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One obvious kind of department politics concerns the direction the department is going. This is actually multi-dimensional. Should we invest more in Gen Ed courses at the cost of servicing majors? Should we collaborate on programs with Psychology, rather than Political Science? Should we voice our concerns against a new trend on the campus or in the administration, or should we be quiet? These may not seem like either/or issues. But they are because of the limited resources and time that a department has. And they can become very divisive at times. I had colleagues who were determined to walk the department into oblivion. One was a spiteful shit who was getting ready to retire.

Random R1 Prof

At schools with a particular religious affiliation, conflicts around how to interpret and implement the religious mission can be really complicated. So we're affiliated with Church X. Some of us think that being X is all about social justice, some that it's all about X-ish doctrine, some that it's all about the X-ish intellectual tradition (so somebody who works on X-ish figures or issues is good, even though they belong to Church Y), some of us regard the whole X thing as a dead letter, and on and on. And the different perspectives overlap and compete in different ways around different issues (curriculum, hiring, etc.).


I learned early on that proposals or ideas that might push against department norms or traditions, but are eminently reasonable, are more likely to be well received when you shop the ideas around prior to meetings, especially with the chair and/or sympathetic colleagues. Much of the political work and debate happens not in meetings but in hallways and offices. I take this also to be a general point about politics.


There are plenty of relationships/disagreements/tensions/feuds that predate your coming to the department, and it's good to stay out of those. Maybe that sounds obvious, but there were a couple of unimportant things I took unnecessary stands on during department meetings at my first job, and I didn't realize until later that I'd been wading into some long-running conflicts. In those cases it probably would have been better for me not to speak up.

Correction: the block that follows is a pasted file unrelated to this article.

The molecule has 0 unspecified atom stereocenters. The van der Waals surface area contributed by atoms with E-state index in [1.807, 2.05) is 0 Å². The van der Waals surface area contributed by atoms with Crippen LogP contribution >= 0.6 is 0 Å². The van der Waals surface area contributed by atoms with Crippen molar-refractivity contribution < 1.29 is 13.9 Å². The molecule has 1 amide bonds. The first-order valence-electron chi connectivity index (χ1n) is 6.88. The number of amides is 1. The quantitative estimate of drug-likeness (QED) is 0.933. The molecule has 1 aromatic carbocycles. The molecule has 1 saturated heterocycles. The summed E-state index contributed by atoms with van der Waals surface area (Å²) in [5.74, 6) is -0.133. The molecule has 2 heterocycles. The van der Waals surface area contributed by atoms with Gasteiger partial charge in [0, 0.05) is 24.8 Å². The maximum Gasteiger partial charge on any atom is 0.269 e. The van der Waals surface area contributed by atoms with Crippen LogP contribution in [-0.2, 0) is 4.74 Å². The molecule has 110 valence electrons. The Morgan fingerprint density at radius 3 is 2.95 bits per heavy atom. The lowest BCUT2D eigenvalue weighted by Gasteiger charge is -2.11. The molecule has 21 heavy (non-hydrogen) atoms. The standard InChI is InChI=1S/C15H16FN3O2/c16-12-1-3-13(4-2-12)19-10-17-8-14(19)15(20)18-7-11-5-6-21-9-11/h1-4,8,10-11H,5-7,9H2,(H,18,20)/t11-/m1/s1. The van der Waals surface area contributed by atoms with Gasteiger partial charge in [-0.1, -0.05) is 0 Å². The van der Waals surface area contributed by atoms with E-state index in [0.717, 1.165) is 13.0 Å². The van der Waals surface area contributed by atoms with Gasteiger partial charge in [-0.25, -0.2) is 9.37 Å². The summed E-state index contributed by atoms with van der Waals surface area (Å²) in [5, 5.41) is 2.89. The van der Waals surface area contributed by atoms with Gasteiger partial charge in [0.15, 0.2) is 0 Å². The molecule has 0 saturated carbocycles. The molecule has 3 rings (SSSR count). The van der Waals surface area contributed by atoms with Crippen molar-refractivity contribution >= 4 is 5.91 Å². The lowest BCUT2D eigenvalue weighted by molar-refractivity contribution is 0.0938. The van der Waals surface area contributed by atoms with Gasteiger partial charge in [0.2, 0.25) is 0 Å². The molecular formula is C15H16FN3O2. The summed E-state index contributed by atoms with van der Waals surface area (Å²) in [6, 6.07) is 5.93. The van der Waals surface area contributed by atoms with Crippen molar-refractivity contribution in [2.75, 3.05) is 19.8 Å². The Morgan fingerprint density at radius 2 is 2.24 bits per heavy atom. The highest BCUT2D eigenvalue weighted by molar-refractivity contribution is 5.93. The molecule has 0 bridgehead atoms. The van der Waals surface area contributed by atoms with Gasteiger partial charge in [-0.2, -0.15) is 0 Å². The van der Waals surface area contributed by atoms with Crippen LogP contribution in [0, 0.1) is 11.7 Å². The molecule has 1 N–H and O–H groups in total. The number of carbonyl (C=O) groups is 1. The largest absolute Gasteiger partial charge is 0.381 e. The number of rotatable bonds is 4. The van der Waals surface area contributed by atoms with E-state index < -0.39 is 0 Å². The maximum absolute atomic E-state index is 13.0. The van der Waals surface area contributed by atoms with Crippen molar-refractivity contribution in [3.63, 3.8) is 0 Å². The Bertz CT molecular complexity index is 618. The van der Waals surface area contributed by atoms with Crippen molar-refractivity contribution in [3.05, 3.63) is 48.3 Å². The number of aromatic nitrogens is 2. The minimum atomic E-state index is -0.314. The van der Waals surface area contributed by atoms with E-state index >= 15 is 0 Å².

Marcus Arvan

(Moderator's translation of an unapproved comment that gave too many specific and potentially-identifying details):

Tenure-stream faculty, non-tenure-stream faculty, and grad students can have conflicts over labor issues (e.g. unionization and labor disputes). Also, departments can be merged with other departments, and this can lead to power struggles for control over the department and its direction.


There are more subtle versions of it. I once crossed paths with a university staff who had a rocky talkie. Someone on the other end referred to a Latinx staff using a well-known slur that starts with a “w”. Both of them were so casual about it. I think many of us know what the word is. Blue collar workers (of color) often get look downed upon. There’s this bias that if you’re not a professor, an admin, or an office worker at a university, you are less deserving of respect. Even some students treat these people with less respect just because of their occupation. If you take time to pay attention to and observe your own and/or other people’s spatial existence at work, you’ll notice these more subtler biased and problematic behaviors.

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